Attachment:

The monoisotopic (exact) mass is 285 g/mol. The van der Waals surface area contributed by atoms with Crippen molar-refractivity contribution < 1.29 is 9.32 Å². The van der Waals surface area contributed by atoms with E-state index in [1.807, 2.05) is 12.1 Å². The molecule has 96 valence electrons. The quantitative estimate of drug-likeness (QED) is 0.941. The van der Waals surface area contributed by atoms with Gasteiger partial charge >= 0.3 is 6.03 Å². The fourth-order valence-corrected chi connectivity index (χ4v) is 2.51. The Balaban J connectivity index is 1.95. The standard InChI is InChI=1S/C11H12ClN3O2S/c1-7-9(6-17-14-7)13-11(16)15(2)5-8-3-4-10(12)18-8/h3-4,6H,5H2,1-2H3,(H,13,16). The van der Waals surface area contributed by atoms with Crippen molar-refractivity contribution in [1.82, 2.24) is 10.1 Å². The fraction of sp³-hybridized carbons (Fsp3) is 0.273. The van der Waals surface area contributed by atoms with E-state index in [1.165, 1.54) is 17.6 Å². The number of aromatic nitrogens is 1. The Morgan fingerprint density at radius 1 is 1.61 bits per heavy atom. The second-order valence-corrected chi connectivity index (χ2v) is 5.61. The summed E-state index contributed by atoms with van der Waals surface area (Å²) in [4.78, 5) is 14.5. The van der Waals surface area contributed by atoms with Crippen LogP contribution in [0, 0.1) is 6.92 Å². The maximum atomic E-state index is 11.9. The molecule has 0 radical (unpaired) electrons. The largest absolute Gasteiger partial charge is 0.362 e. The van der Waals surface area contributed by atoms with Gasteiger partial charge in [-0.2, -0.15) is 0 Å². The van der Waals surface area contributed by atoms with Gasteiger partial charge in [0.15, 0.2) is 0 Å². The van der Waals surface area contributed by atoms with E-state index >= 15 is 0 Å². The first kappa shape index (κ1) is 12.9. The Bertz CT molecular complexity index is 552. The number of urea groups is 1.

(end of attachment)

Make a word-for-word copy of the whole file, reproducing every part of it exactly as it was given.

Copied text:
The monoisotopic (exact) mass is 285 g/mol. The van der Waals surface area contributed by atoms with Crippen molar-refractivity contribution < 1.29 is 9.32 Å². The van der Waals surface area contributed by atoms with E-state index in [1.807, 2.05) is 12.1 Å². The molecule has 96 valence electrons. The quantitative estimate of drug-likeness (QED) is 0.941. The van der Waals surface area contributed by atoms with Gasteiger partial charge >= 0.3 is 6.03 Å². The fourth-order valence-corrected chi connectivity index (χ4v) is 2.51. The Balaban J connectivity index is 1.95. The standard InChI is InChI=1S/C11H12ClN3O2S/c1-7-9(6-17-14-7)13-11(16)15(2)5-8-3-4-10(12)18-8/h3-4,6H,5H2,1-2H3,(H,13,16). The van der Waals surface area contributed by atoms with Crippen molar-refractivity contribution in [1.82, 2.24) is 10.1 Å². The fraction of sp³-hybridized carbons (Fsp3) is 0.273. The van der Waals surface area contributed by atoms with E-state index in [1.165, 1.54) is 17.6 Å². The number of aromatic nitrogens is 1. The Morgan fingerprint density at radius 1 is 1.61 bits per heavy atom. The second-order valence-corrected chi connectivity index (χ2v) is 5.61. The summed E-state index contributed by atoms with van der Waals surface area (Å²) in [4.78, 5) is 14.5. The van der Waals surface area contributed by atoms with Crippen LogP contribution in [0, 0.1) is 6.92 Å². The maximum atomic E-state index is 11.9. The molecule has 0 radical (unpaired) electrons. The largest absolute Gasteiger partial charge is 0.362 e. The van der Waals surface area contributed by atoms with Gasteiger partial charge in [-0.2, -0.15) is 0 Å². The van der Waals surface area contributed by atoms with Gasteiger partial charge in [0.15, 0.2) is 0 Å². The van der Waals surface area contributed by atoms with E-state index >= 15 is 0 Å². The first kappa shape index (κ1) is 12.9. The Bertz CT molecular complexity index is 552. The number of urea groups is 1.